The Tribunal ruled against him. They ruled that the Home Secretary’s certificate was sufficient to determine the status of the material and as a result the exclusion of the appellant and his team was mandatory.
This was contemporaneously described by Alan Watkins in the New Statesman as establishing an unilateral proceeding. How could the appellant contest evidence of which he was entirely unaware?

The appellant called ten witnesses. Ken and Rosemary had marshalled, in addition to Rudi’s own evidence, the support of the Mayor of West Berlin, Professor Gollwitzer from the Berlin Free University, and Professors Barnes and Pippard from Cambridge.

In the absence of the appellant and his lawyers, Sir Peter Rawlinson QC, Attorney General (Downside and Christ’s, Cambridge) on behalf of the Home Secretary called James Callaghan to outline for a full day to the Tribunal the secret material which he had considered and which led him to impose the conditions on Rudi’s entry under which he undertook not to engage in any political activity.

The Attorney General conceded that the exercise upon which he was engaged was ‘alien to those whose upbringing had been bred within the experience of the common law and English Court procedure.’ On the 8th January 1971, however, the Tribunal was comfortable that it was able to uphold the Home Secretary’s decision to exclude Rudi whilst keeping ‘ in the forefront of its mind the rules of natural justice …’

Rudi never was allowed to take up his Cambridge research studentship. Instead he was put on board a ship bound for Denmark, where Professor Johannes Sløk offered him a post at the University of Aarhus. Nothing in the information that had been supplied to the University in Denmark by the British Government in any way precluded him, in Sløk’s judgement, from such an academic career.

In 1979, Rudi died at Aarhus by drowning in his bath during a seizure caused by the residual effects of the injuries suffered in the shooting in 1968. His central role in the student movement of the 60’s and the ‘Great Unrest’ is widely commemorated in the political literature of the period, by his part in the foundation of the Green Party in Germany, his memorial plaque in the Kurfurstendamm in Berlin and by the street named after him in Berlin. By a curious irony, the section of the Kochstrasse from Checkpoint Charlie to the start of the Oranienstrasse has become Rudi-Dutschke-Strasse and connects with Axel-Springer-Strasse, the road commemorating the offices of the very publishing group which at the time of the shooting ran the campaign against him.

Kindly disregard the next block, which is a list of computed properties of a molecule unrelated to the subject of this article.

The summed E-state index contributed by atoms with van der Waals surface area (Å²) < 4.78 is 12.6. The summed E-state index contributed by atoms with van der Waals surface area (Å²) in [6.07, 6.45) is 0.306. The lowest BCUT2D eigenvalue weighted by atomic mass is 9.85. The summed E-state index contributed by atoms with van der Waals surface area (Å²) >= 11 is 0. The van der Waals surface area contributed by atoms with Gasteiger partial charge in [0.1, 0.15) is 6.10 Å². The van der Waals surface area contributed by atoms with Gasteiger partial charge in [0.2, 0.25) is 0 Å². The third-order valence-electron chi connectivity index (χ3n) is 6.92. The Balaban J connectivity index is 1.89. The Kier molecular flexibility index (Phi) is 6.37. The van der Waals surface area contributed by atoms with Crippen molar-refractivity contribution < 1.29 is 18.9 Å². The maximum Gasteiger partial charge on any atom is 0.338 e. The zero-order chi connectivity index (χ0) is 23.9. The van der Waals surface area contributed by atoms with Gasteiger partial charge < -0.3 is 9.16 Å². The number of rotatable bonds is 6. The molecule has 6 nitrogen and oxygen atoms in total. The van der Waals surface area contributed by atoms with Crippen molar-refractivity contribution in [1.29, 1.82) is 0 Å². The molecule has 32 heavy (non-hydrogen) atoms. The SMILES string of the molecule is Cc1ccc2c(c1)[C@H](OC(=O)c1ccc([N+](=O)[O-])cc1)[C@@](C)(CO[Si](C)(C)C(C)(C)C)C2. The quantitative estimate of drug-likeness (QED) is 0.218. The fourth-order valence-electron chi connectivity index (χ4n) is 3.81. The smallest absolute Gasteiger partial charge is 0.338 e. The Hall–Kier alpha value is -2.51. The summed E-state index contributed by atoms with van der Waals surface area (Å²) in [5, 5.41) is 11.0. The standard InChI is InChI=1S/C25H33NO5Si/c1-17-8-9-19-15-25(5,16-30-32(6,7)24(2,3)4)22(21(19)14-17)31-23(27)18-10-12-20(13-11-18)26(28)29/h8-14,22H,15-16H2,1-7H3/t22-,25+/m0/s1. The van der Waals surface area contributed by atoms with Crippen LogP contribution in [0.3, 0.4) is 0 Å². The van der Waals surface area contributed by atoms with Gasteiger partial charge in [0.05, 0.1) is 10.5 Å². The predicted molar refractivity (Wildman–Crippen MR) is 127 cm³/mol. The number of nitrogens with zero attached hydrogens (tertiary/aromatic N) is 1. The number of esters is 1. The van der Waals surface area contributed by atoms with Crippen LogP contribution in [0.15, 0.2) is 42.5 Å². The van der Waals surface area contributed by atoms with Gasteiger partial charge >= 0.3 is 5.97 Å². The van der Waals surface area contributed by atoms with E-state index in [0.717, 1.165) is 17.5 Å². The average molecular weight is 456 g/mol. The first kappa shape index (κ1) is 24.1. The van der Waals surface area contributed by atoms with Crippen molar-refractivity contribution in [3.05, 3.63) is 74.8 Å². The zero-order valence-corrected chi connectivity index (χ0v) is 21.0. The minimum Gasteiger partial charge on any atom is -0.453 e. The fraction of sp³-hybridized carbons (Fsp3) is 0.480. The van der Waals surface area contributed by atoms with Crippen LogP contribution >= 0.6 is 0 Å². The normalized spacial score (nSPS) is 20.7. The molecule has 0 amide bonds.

Putting Rudi on the boat to Denmark carried a resonance to Basil Wigoder’s closing address to the Tribunal in which he reminded the panel of Prince Kropotkin’s words in his ‘Memoirs of a Revolutionist’ published in London in 1899. After he had escaped from prison in St Petersburg, Kropotkin made his way to Sweden where he boarded a ship:

As I went aboard the steamer, I asked myself with anxiety under which flag would she sail … I saw the Union Jack, the flag under which so many refugees of all nations had found asylum. I greeted that flag from the depth of my heart.

In the summer of 1971, the Immigration Act 1971 abolished the special appeals procedure and Article 8 of the Aliens (Appeals) Order 1969. The process under which Rudi’s case was considered and he was deported was never used again. Subsequent developments have created the ‘special advocate’ system for evaluating secret evidence and to bring UK proceedings sufficiently within the requirements of the fair trial provisions of Article 6(1) of the ECHR.

Even today Rudi’s case, and a Kingsman’s perspective on it, are brought to bear on the need to comply with the European Union guarantees of human rights.

In her important ‘Opinion of the Advocate General delivered on 14 July 2011 in the case of French Republic v People’s Mojahedin Organisation of Iran (EU Case C-27/09), Eleanor Sharpston writes:

Cases involving allegations of involvement in terrorist activities often arouse visceral emotions. The terrorist after all appears to have no scruples about disregarding the sacred canons of civilised society. It may be difficult to avoid, even subconsciously, a public perception that we should, in turn, relax our ordinary commitments to a fair trial … so the argument runs, they are worthy of a lower degree of legal protection than those accused of more mainstream offences.

Any temptation to fall into that trap must be avoided. It is in fact precisely the marginal, the outsiders and the rejects who require the protection which the judicial system affords and who have the greatest need of it …

In order for the requirements of the Convention to be satisfied, it is necessary for as much information about the allegations and evidence against each applicant to be disclosed as is possible without compromising national security or the safety of others … to enable him to give effective instructions to the special advocate … this represents the irreducible minimum requirement …

this core structure addresses the absurdity and blatant absence of rights of defence typified by Dutschke v Secretary of State for the Home Department which became a cause celebre amongst lawyers in the United Kingdom some thirty years ago.

Perhaps the important issues so clearly raised by Nicholas Mulder in his article should be assessed against these principles as enunciated by Eleanor Sharpston and the determined efforts of Ken and Rosemary Polack forty years ago to achieve fair treatment for Rudi Dutschke.